Hooray! Yesterday, I wrote "The End" on my latest novel, BLUE UMBRELLA SKY. I will be doing a final polish and turning in to Dreamspinner Press early next week. Letting go is always bittersweet: 2 parts joy, 1 part despair. I was inspired by my new home and this book is about a man moving to Palm Springs to begin a new life after his husband passes from Alzheimer's. He not only finds abundant blue skies, but a neighbor called Billy Blue, who offers him a second chance at love, if only he'll take it. Here's the first page, as it now stands:
Milt Grabaur stared out the window of his trailer, wondering how much worse it could get. The deluge poured down, gray, almost obscuring his neighbors' homes and the barren desert landscape beyond. The rain hammered on his metal roof, sounding like automatic gunfire. Milt shivered a little, thinking of that old song, "It Never Rains in California."
He leaned closer to the picture window, pressing his hand against the glass and whispering to himself, "but it pours."
That window had given him his daily view for the last six months, ever since he'd packed up a life's worth of belongings and made his way south and west to Palm Springs and the Summer Wind Mobile Home Community. This same picture window, almost every single day, had shown him only endless blue skies and sunshine.
Milt had begun to think the expanses of blue, lit up by golden illumination, would never cease.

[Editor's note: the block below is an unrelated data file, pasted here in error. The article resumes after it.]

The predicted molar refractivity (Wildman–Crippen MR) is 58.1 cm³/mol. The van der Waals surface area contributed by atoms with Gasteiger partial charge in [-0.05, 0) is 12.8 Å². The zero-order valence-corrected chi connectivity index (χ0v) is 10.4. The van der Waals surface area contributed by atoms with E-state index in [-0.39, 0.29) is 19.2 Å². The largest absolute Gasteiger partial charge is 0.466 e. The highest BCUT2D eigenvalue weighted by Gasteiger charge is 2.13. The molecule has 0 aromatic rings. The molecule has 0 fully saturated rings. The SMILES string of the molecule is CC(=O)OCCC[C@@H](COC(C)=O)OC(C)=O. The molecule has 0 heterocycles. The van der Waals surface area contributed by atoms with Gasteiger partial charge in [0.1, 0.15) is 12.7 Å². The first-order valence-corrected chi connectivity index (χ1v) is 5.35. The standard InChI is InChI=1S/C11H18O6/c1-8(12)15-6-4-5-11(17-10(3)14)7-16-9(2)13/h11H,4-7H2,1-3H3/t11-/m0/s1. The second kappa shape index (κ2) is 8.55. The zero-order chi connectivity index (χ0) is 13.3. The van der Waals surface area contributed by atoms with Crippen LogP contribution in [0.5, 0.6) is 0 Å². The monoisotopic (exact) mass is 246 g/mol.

At about three o'clock, that blue sky, for the first time, was overcome with gray, a foreboding mass of bruised clouds. Milt wondered, because of his experience in the desert so far, if the clouds would be only that-foreboding. The magical gods of the Coachella Valley would, of course, sweep those frowning and depressing masses of imminent precipitation away with a wave of their enchanted hands.
But the sky continued to darken, seemingly unaware of Milt's fanciful imagining and yearnings. At last, the once-blue dome above him became almost like night in mid-afternoon-and the first heavy drops-fat beads of water, began to fall, first a slow sprinkle, where Milt could count the seconds between drops, then faster and faster, until the raindrops combined into one single, and Milt had to admit, terrifying roar.